‘Sleep Deprivation 3’ made me feel like I was a litre of petrol inside the tank of a car on a scorching day – when I listen to it I can almost smell the gasoline jetting down pipes to the engine. It’s like all of my thoughts have put on comfy, oatmeal-coloured robes, and are now running around in circles; but then suddenly, the gas pump clicks, and I just pour myself out. The texture of the music is constructed in the piling up of various elements while maintaining a slow, continuous, steady pulse. There’s this one drill-sounding sustain note that makes my teeth vibrate while inviting me to surrender to its many facets. It encourages a practice of embracing stillness which resonates deeply with recent thoughts I have had about the role of music and sound in healthcare settings. These thoughts concern creating a comforting space where the listener can gradually reconnect with the subtlest component sounds of the music – a gentle, continuous flow of sound which would slowly wrap around the listener. This track reminds me of Bach’s Goldberg Variations, which is regarded by some as among the earliest pieces of music designed to aid healing. The story goes that an ambassador friend of Bach struggled terribly with insomnia, so the composer introduced him to a harpsichordist named Goldberg who would play music all night and help him sleep. Hence the name: Bach didn’t just create one piece; he composed 28 variations on an initial theme, all aimed at calming his friend’s restless mind. Similarly, when I listen to the three ‘Sleep Deprivation’ tracks in one uninterrupted flow, I can genuinely sense the therapeutic aspect within the music. It envelops the listener in a serene and healing ambiance, almost like the smell of freshly baked bread — except this time, you become the petrol inside a tank. But who knows? After all, it’s 4:32 am.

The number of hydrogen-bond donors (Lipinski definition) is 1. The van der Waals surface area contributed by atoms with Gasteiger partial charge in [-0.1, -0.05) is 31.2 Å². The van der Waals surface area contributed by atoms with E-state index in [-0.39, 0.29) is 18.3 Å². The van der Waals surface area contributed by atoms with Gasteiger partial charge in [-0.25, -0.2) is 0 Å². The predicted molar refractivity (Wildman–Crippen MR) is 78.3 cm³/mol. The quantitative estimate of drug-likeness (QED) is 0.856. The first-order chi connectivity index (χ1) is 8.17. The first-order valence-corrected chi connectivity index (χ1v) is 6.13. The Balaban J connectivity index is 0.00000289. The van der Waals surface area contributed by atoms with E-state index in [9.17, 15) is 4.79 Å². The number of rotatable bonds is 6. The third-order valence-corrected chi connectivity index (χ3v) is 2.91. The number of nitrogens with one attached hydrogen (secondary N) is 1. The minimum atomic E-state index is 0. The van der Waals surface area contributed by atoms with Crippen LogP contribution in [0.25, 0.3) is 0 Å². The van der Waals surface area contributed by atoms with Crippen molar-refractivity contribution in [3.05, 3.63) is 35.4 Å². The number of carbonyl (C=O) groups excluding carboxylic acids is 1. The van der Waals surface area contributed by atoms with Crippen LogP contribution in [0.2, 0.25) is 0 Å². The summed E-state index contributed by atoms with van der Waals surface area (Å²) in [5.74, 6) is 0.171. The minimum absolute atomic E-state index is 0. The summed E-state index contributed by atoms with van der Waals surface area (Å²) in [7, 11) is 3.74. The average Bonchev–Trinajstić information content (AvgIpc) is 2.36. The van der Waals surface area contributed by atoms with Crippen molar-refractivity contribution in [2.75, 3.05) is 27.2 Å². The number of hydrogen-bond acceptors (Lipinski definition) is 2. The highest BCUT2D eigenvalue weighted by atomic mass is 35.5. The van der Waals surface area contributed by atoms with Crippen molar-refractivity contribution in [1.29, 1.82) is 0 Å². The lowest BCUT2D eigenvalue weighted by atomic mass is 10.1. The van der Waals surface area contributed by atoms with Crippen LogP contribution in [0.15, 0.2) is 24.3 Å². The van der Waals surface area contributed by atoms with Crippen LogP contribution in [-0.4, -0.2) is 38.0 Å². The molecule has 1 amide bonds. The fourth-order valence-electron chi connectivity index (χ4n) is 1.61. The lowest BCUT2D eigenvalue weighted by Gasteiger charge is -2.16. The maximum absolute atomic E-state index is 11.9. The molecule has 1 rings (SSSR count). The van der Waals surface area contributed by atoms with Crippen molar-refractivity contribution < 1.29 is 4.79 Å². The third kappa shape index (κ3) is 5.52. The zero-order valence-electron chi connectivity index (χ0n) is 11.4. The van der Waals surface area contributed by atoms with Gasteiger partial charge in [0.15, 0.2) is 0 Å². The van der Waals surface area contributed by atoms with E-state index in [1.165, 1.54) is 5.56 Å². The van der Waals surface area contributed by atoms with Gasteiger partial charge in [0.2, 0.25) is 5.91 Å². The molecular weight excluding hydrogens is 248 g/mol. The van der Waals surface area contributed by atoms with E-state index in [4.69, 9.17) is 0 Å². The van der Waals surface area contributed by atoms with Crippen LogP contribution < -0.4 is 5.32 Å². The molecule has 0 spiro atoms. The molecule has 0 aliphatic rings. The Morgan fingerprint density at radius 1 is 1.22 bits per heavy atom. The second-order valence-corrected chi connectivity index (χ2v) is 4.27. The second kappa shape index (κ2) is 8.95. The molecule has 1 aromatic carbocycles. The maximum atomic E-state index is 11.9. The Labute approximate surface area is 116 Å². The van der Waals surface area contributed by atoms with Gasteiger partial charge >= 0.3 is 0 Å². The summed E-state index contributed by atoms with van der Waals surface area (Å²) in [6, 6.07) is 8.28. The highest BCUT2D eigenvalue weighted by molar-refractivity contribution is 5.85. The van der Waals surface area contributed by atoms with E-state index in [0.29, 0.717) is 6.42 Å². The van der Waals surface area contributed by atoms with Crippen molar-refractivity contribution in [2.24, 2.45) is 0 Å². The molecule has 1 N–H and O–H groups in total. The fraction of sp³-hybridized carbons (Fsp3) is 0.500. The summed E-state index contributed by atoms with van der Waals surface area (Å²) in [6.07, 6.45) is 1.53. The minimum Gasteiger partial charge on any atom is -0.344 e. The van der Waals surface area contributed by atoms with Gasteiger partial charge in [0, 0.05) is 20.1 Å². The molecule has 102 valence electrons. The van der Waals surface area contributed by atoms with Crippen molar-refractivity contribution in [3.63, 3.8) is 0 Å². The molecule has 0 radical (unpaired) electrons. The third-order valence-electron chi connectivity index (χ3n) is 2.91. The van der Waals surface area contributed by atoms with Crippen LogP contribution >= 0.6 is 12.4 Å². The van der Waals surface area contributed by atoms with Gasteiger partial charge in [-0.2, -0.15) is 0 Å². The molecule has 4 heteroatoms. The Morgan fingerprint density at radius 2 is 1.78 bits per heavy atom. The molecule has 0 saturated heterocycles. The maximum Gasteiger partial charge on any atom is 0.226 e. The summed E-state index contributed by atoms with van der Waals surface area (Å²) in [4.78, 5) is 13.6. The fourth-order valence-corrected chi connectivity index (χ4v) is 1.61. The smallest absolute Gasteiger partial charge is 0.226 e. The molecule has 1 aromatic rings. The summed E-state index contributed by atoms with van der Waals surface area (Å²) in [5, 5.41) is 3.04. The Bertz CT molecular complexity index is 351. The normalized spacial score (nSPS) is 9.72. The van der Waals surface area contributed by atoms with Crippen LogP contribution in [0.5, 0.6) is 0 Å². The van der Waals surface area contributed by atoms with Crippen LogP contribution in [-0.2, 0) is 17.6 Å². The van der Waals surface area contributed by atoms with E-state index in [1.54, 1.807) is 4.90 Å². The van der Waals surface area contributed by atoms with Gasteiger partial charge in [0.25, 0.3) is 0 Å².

Suki Sou